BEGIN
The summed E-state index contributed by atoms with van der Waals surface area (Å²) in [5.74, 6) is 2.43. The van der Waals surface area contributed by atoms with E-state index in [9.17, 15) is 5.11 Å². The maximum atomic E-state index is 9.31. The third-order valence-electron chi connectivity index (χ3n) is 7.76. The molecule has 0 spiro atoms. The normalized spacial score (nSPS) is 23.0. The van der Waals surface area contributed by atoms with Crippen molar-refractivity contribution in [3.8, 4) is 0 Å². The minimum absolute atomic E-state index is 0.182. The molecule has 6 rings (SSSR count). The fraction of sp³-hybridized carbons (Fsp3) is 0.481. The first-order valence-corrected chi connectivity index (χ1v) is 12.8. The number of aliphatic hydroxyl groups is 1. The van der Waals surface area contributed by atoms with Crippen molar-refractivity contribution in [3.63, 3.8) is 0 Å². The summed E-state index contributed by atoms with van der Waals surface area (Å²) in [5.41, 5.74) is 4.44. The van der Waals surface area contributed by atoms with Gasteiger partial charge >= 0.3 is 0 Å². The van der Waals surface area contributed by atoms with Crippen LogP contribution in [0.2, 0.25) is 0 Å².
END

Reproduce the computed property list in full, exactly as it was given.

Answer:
The summed E-state index contributed by atoms with van der Waals surface area (Å²) in [5.74, 6) is 2.43. The van der Waals surface area contributed by atoms with E-state index in [9.17, 15) is 5.11 Å². The maximum atomic E-state index is 9.31. The third-order valence-electron chi connectivity index (χ3n) is 7.76. The molecule has 0 spiro atoms. The normalized spacial score (nSPS) is 23.0. The van der Waals surface area contributed by atoms with Crippen molar-refractivity contribution in [3.8, 4) is 0 Å². The minimum absolute atomic E-state index is 0.182. The molecule has 6 rings (SSSR count). The fraction of sp³-hybridized carbons (Fsp3) is 0.481. The first-order valence-corrected chi connectivity index (χ1v) is 12.8. The number of aliphatic hydroxyl groups is 1. The van der Waals surface area contributed by atoms with Crippen molar-refractivity contribution in [3.63, 3.8) is 0 Å². The summed E-state index contributed by atoms with van der Waals surface area (Å²) in [5.41, 5.74) is 4.44. The van der Waals surface area contributed by atoms with Gasteiger partial charge >= 0.3 is 0 Å². The van der Waals surface area contributed by atoms with Crippen LogP contribution in [0.2, 0.25) is 0 Å².